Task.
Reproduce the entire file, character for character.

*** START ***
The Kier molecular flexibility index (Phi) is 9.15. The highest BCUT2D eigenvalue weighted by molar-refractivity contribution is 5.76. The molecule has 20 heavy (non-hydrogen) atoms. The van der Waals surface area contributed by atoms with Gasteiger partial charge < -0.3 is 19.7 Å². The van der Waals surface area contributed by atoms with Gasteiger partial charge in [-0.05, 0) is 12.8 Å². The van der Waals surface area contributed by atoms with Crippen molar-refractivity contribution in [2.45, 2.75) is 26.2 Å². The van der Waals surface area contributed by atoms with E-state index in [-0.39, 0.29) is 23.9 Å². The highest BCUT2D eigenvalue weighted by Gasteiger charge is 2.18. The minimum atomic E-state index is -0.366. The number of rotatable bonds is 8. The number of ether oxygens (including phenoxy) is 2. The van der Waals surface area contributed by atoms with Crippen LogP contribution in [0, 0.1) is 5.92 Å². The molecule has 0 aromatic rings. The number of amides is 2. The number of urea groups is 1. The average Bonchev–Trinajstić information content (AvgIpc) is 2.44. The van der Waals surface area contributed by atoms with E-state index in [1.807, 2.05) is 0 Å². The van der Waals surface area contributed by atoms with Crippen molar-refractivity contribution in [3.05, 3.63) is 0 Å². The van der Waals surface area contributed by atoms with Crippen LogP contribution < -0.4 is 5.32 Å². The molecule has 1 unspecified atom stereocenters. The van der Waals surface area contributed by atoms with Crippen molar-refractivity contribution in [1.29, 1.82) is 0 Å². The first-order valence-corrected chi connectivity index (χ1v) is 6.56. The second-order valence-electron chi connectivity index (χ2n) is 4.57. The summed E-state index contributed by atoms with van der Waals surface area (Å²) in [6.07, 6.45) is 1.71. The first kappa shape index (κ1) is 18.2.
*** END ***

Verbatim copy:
The Kier molecular flexibility index (Phi) is 9.15. The highest BCUT2D eigenvalue weighted by molar-refractivity contribution is 5.76. The molecule has 20 heavy (non-hydrogen) atoms. The van der Waals surface area contributed by atoms with Gasteiger partial charge < -0.3 is 19.7 Å². The van der Waals surface area contributed by atoms with Gasteiger partial charge in [-0.05, 0) is 12.8 Å². The van der Waals surface area contributed by atoms with Crippen molar-refractivity contribution in [2.45, 2.75) is 26.2 Å². The van der Waals surface area contributed by atoms with E-state index in [-0.39, 0.29) is 23.9 Å². The highest BCUT2D eigenvalue weighted by Gasteiger charge is 2.18. The minimum atomic E-state index is -0.366. The number of rotatable bonds is 8. The number of ether oxygens (including phenoxy) is 2. The van der Waals surface area contributed by atoms with Crippen LogP contribution in [0, 0.1) is 5.92 Å². The molecule has 0 aromatic rings. The number of amides is 2. The number of urea groups is 1. The average Bonchev–Trinajstić information content (AvgIpc) is 2.44. The van der Waals surface area contributed by atoms with E-state index in [1.807, 2.05) is 0 Å². The van der Waals surface area contributed by atoms with Crippen molar-refractivity contribution in [3.05, 3.63) is 0 Å². The van der Waals surface area contributed by atoms with Crippen LogP contribution < -0.4 is 5.32 Å². The molecule has 1 unspecified atom stereocenters. The van der Waals surface area contributed by atoms with Crippen molar-refractivity contribution in [1.29, 1.82) is 0 Å². The first-order valence-corrected chi connectivity index (χ1v) is 6.56. The second-order valence-electron chi connectivity index (χ2n) is 4.57. The summed E-state index contributed by atoms with van der Waals surface area (Å²) in [6.07, 6.45) is 1.71. The first kappa shape index (κ1) is 18.2.